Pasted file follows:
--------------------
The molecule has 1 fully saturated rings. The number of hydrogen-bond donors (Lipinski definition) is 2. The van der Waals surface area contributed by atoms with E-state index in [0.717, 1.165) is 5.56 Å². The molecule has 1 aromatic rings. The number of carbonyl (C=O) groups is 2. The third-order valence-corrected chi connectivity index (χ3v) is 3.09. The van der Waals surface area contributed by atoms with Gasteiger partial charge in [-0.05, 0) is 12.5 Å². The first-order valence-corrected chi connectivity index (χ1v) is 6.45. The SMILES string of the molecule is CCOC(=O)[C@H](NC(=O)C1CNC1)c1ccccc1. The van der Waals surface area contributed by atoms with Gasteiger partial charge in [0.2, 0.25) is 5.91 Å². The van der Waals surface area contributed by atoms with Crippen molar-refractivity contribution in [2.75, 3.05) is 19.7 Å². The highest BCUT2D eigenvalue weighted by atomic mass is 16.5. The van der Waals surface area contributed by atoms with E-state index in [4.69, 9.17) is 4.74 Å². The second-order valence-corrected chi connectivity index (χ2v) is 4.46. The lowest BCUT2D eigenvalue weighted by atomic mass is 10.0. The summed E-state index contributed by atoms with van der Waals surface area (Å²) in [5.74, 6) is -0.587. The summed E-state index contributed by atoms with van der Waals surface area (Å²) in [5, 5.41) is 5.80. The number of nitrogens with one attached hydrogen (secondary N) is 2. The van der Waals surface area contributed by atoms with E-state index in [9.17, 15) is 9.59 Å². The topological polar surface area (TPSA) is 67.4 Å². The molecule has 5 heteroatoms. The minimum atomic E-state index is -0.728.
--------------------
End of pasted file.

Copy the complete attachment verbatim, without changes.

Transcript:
The molecule has 1 fully saturated rings. The number of hydrogen-bond donors (Lipinski definition) is 2. The van der Waals surface area contributed by atoms with E-state index in [0.717, 1.165) is 5.56 Å². The molecule has 1 aromatic rings. The number of carbonyl (C=O) groups is 2. The third-order valence-corrected chi connectivity index (χ3v) is 3.09. The van der Waals surface area contributed by atoms with Gasteiger partial charge in [-0.05, 0) is 12.5 Å². The first-order valence-corrected chi connectivity index (χ1v) is 6.45. The SMILES string of the molecule is CCOC(=O)[C@H](NC(=O)C1CNC1)c1ccccc1. The van der Waals surface area contributed by atoms with Gasteiger partial charge in [0.2, 0.25) is 5.91 Å². The van der Waals surface area contributed by atoms with Crippen molar-refractivity contribution in [2.75, 3.05) is 19.7 Å². The highest BCUT2D eigenvalue weighted by atomic mass is 16.5. The van der Waals surface area contributed by atoms with E-state index in [4.69, 9.17) is 4.74 Å². The second-order valence-corrected chi connectivity index (χ2v) is 4.46. The lowest BCUT2D eigenvalue weighted by atomic mass is 10.0. The summed E-state index contributed by atoms with van der Waals surface area (Å²) in [5.74, 6) is -0.587. The summed E-state index contributed by atoms with van der Waals surface area (Å²) in [5, 5.41) is 5.80. The number of nitrogens with one attached hydrogen (secondary N) is 2. The van der Waals surface area contributed by atoms with E-state index in [9.17, 15) is 9.59 Å². The topological polar surface area (TPSA) is 67.4 Å². The molecule has 5 heteroatoms. The minimum atomic E-state index is -0.728.